Of all things I will soon grow tired



Owls   Ask me anything  
Reblogged from themusicstopped

Reblogged from headofrothchild
solarsenpai:

siopold:

miracleyangwenli:

siopold:

the funny thing about dril posts is that they actually do have a structure to them– they hit a kind of conceptual caesura halfway through, a point where there’s no inevitable logical connection between what’s been said and what’s still to come. here, the first sentence didn’t need to result in the second, yet it’s not “lol random” either; the speaker is angry about his boss’ draconian ferret-kissing policy, and reacts in kind, and even the reference to a “screen saver” reminds us that we’re in an office. it’s a narrative progression that, despite having an internal logic, alienates its punchline from its setup. who the hell is this person?

one thing i love about @dril posts is how they all seem to take place in a universe that is somewhat like our own, but with the habitus of white middle america taken to a bizarre, absurd, but strangely logical conclusion. take this one, for instance: 

so we have our setting: a security guard protecting the american flag in the betsy ross museum, something almost archetypically american and middle class. but once again the first part, or setup, for the punchline, “fucking the flag,” careens the joke into an alien punchline that still, given the setting, makes sense. @dril’s security guard character imitates a sort-of cop-talk, the banter of a security guard, “buddy, they wont even let me fuck it”. you can imagine a similar response from a guard at any museum, but we’re talking about Fucking the American Flag, here. i really love @dril. 

it’s astonishing that a human being thinks of those posts. some person, someone out there whose existence we have to infer, because all we know is that those posts occur and they must be coming from somewhere. “the @dril​ tweeter” resonates as “the beowulf poet” does, except beowulf (which i’ve only read in translation, so i’m not an authority) has never made any use of the english language as baffling and sublime and somehow primally interlaced with the stuff of human consciousness as “IF THE ZOO BANS ME FOR HOLLERING AT THE ANIMALS I WILL FACE GOD AND WALK BACKWARDS INTO HELL.”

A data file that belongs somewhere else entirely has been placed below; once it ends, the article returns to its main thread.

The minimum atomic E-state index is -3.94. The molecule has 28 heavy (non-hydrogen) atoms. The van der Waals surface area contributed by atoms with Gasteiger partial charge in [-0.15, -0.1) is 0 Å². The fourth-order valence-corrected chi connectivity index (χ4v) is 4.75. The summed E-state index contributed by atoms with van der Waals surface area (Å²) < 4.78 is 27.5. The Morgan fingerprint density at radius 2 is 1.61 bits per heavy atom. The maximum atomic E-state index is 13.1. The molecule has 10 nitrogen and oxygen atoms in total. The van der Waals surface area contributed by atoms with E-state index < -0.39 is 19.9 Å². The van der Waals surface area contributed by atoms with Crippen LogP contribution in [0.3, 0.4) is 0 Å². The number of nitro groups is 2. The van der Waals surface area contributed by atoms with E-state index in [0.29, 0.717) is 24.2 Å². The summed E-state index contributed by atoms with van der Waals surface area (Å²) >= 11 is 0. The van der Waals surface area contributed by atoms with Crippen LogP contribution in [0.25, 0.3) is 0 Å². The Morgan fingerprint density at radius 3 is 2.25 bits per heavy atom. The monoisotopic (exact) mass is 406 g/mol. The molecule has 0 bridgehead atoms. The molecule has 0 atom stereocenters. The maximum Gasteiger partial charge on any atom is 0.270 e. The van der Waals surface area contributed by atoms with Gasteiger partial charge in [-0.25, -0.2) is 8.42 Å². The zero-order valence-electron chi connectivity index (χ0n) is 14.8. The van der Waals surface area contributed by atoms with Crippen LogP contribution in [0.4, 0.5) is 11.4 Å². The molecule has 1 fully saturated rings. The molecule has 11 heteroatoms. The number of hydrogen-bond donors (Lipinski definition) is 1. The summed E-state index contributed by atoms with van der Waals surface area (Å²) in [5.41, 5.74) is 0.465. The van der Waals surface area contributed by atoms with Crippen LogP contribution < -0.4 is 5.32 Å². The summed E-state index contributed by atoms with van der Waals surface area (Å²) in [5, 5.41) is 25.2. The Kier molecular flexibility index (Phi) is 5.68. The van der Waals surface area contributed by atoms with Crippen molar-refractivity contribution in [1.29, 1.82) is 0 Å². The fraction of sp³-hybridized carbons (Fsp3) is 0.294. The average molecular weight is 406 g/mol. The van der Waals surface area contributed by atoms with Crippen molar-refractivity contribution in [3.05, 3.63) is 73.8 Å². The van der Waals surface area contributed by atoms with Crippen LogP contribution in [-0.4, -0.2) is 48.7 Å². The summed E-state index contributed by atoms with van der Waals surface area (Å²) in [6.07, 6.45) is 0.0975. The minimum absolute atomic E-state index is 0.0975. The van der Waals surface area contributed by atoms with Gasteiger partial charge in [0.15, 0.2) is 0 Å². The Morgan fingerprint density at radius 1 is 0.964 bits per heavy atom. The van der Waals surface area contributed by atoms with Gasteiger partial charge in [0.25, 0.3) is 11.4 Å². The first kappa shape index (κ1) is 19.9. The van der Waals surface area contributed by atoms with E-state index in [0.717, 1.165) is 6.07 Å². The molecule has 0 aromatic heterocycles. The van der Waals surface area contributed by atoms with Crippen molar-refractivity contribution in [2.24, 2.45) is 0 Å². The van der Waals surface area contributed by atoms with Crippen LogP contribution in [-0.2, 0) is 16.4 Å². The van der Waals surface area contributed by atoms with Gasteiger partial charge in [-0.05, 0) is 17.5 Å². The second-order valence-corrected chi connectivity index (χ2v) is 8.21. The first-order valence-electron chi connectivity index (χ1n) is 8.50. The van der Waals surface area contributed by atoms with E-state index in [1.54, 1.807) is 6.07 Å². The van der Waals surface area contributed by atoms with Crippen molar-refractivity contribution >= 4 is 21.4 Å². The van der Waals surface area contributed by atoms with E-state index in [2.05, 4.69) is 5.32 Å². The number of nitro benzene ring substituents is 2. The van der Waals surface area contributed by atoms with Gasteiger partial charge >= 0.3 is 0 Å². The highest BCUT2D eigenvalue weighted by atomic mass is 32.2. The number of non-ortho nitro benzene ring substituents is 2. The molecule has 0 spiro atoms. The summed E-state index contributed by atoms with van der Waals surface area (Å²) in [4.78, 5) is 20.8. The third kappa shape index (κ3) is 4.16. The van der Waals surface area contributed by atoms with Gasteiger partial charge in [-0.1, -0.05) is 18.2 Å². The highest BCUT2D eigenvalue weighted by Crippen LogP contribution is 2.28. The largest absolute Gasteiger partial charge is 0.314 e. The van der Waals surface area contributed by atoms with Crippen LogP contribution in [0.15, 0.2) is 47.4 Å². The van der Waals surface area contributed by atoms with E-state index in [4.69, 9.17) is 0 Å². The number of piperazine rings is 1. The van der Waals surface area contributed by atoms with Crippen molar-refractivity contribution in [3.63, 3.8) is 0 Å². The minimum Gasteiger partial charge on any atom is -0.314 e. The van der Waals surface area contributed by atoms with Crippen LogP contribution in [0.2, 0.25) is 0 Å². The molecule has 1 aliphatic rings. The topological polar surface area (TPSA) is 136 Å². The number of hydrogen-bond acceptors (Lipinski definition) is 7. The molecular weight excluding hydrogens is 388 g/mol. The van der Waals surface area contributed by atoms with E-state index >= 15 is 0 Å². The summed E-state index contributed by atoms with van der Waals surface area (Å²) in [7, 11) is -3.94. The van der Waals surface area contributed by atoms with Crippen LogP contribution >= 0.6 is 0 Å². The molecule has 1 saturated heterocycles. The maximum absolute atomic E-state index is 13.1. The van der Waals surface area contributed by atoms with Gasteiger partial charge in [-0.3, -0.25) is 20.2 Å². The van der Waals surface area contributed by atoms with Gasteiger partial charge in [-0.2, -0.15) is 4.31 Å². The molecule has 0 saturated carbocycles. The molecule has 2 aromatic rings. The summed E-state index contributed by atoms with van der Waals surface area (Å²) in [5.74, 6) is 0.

This is my favorite post, I am so glad I found it again.

solarsenpai:

siopold:

miracleyangwenli:

siopold:

the funny thing about dril posts is that they actually do have a structure to them– they hit a kind of conceptual caesura halfway through, a point where there’s no inevitable logical connection between what’s been said and what’s still to come. here, the first sentence didn’t need to result in the second, yet it’s not “lol random” either; the speaker is angry about his boss’ draconian ferret-kissing policy, and reacts in kind, and even the reference to a “screen saver” reminds us that we’re in an office. it’s a narrative progression that, despite having an internal logic, alienates its punchline from its setup. who the hell is this person?

one thing i love about @dril posts is how they all seem to take place in a universe that is somewhat like our own, but with the habitus of white middle america taken to a bizarre, absurd, but strangely logical conclusion. take this one, for instance: